Diary of an Expat, Part 21
Cold, language, restaurants

Berlin has been limping slowly through winter, never really making a good showing nor giving it up altogether and fetching out a bit of spring. It hasn't really snowed, but the trees aren't blooming or anything. I had kind of gotten used to the notion that, this winter, I would basically miss out on the snow and everything else.

The reason why this sounds ever so slightly naïve is because it is: I haven't had to deal with winter for several years now, ever since I moved to California. And even before that, I was at the university, and if the weather got too bad I could simply choose not to go to school. Snow is something that I travel to, when I go home for Christmas.

Winter is a different phenomenon when you have to seek it out rather than getting it catered. There is perhaps nothing so still as the world after a blizzard has passed and the snow is wrapped around the world like a comforter. Nor is there anything as white, and clean, and stark. I find these experiences cathartic, so I'm willing to put up with them.

Unfortunately, while Berlin has not quite got the hang of snowing yet, it has decided that an appropriate temperature would be -20 degrees centigrade. This is a few degrees below 0, in Fahrenheit, or 253 Kelvin, or "a bit nippy" in stiff upper lip. It was this temperature all week.

For me, this introduces the problem that I like walking, and I generally walk everywhere I can. Because what happens is that I bundle myself up, step outside, and remind myself that it's only a couple kilometres between my office and my apartment. Then, a hundred steps later or so, I pause, and a little voice in my head perks up:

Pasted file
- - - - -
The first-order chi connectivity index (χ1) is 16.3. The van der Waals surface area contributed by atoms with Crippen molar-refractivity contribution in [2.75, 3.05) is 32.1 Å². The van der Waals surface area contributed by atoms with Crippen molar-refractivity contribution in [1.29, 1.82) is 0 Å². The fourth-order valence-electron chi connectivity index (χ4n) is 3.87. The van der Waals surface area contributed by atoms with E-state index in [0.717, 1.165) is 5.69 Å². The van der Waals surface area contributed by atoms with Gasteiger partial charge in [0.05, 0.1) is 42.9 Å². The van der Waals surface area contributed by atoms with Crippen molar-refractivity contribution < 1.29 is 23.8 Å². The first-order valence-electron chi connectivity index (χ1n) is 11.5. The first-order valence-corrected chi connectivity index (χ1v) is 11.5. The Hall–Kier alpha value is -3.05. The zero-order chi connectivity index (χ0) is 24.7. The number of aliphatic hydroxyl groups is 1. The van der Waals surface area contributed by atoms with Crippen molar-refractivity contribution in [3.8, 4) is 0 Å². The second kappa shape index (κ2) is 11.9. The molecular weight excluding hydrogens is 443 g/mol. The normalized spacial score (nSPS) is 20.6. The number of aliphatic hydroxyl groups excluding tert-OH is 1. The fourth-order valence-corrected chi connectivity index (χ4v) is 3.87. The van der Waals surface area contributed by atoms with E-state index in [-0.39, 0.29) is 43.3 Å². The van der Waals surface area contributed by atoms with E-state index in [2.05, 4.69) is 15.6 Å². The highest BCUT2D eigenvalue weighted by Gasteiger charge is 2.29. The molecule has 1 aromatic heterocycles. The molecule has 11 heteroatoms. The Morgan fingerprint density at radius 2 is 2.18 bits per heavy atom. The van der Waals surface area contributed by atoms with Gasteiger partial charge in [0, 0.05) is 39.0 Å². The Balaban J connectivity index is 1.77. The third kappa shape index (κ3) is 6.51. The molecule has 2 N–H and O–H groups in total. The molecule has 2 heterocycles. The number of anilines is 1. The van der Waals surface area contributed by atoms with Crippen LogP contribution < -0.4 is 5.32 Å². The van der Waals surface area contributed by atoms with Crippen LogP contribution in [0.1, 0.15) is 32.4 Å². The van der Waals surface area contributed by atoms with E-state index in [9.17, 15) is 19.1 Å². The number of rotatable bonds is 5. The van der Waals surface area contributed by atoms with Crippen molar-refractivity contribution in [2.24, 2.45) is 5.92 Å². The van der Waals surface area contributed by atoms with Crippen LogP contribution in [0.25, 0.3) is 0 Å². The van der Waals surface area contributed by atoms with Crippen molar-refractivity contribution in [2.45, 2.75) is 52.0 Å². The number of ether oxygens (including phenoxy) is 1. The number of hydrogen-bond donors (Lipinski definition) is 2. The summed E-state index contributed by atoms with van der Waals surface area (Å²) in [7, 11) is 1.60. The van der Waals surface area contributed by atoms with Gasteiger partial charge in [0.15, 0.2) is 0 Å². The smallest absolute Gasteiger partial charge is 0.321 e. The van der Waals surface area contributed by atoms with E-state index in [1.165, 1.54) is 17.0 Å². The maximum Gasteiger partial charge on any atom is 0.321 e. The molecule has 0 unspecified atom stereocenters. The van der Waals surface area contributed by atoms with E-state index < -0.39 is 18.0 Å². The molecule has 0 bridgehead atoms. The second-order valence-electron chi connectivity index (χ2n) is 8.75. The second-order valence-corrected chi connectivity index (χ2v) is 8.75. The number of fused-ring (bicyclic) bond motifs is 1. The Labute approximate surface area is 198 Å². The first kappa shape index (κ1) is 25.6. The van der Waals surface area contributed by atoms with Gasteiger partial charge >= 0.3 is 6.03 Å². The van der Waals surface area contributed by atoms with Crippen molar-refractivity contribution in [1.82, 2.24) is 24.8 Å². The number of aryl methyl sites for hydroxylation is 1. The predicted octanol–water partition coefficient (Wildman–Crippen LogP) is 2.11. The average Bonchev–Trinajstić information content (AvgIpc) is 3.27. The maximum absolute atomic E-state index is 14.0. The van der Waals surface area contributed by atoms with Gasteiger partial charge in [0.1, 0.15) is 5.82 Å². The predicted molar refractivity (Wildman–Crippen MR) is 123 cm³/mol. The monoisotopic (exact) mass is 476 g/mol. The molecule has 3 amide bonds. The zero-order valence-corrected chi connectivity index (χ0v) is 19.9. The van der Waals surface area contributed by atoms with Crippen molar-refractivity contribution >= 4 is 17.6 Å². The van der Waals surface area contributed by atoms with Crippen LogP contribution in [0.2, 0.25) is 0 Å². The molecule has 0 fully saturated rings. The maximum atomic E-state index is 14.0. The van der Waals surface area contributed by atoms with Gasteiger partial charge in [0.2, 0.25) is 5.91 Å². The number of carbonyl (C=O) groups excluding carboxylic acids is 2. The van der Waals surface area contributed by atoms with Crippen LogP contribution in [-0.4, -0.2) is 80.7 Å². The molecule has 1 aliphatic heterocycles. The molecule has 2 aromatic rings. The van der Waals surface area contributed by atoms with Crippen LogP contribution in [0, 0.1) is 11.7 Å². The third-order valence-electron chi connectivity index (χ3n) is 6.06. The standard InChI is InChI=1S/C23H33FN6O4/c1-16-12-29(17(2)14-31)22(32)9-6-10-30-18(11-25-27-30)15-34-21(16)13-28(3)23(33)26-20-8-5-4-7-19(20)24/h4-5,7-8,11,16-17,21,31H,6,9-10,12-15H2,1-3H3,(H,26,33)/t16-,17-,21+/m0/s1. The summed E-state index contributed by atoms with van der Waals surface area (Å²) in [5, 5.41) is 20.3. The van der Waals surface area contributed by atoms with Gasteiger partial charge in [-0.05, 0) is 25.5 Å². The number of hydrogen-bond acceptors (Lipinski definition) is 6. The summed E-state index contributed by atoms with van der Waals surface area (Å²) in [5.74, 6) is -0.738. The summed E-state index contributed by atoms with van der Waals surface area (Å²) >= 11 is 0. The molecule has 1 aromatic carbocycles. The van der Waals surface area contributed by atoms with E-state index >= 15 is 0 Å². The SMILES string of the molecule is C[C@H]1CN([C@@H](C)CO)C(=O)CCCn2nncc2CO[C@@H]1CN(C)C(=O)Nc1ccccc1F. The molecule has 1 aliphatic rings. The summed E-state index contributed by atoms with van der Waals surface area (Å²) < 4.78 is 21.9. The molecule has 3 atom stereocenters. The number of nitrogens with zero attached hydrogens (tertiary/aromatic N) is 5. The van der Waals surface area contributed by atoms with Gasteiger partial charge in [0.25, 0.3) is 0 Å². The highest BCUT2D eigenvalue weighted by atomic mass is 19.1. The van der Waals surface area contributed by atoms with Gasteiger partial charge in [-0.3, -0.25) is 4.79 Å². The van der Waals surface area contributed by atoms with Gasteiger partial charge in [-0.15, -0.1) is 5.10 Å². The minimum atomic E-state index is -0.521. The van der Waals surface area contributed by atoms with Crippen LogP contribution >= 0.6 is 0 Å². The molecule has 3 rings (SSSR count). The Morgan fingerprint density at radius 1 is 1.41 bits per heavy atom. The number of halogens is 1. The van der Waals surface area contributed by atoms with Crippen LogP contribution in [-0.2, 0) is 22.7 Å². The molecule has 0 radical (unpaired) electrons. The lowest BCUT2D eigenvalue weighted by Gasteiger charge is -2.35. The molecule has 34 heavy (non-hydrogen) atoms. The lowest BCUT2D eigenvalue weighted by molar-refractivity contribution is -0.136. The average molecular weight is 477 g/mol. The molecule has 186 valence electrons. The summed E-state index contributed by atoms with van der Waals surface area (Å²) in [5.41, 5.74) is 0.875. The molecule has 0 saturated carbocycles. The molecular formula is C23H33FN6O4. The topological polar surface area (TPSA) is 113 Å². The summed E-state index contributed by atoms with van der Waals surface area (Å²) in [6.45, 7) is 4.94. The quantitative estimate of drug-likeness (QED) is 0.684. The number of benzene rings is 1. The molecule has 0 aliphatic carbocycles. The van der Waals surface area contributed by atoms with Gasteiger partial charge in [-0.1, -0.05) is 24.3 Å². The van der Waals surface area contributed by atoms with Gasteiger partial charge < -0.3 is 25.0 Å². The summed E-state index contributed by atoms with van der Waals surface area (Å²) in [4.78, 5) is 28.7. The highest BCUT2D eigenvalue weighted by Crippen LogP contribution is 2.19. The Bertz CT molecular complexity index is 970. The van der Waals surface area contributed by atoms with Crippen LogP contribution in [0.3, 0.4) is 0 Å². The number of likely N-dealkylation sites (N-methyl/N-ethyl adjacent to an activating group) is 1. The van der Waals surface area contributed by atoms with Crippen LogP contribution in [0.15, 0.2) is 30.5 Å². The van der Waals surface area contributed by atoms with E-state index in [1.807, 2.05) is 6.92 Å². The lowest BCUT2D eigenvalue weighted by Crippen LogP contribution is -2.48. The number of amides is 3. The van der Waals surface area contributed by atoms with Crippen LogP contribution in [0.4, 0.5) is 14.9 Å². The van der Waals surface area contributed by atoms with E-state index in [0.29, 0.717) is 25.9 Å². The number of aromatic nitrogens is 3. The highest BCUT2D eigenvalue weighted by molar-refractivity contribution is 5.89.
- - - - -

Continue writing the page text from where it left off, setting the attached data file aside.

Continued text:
Wait, it says. Isn't this how "To Build a Fire" started?

The weather has been cold enough that when I get to work my hair is frozen and I can bend it into interesting shapes. It has been cold enough that the river Spree has started to ice over, and sheets of it wind lazily down, borne on an unseen current. It has been cold enough that it is impossible to do anything without being reminded that there is a winter still around, and it taunts the space heaters and radiators that struggle against the encroaching chill.

It has not, however, been cold enough to take the wind out of the sails of the ice cream vendors that dot Berlin, so I suppose there is that. And it is important to note that my discomfort is somewhat irrelevant for a typical Berlin visitor, because it's self-imposed; if you get around by train, you don't have to deal with the winter weather at all.

Beyond that, in general news, I have discovered that German is starting to bleed back into my English vocabulary. There is a German phrase, ach so, that is tremendously useful. It means, basically, "I see," in the sense of "I understand what you have just said, and am signaling to you that I understood it, without agreeing or disagreeing explicitly."

There's no good equivalent of this in English. "Ach so" is a nice, easy way of letting your conversational partner know that you're paying attention and you don't have any questions about what they've said. In this sense, it's the recipient equivalent of the German non-question oder?, which sort of means "or" but is tagged onto the ends of sentences: "so you're going to go to the movies tomorrow, oder?" — "isn't that right?" is as close as I can think to explain it.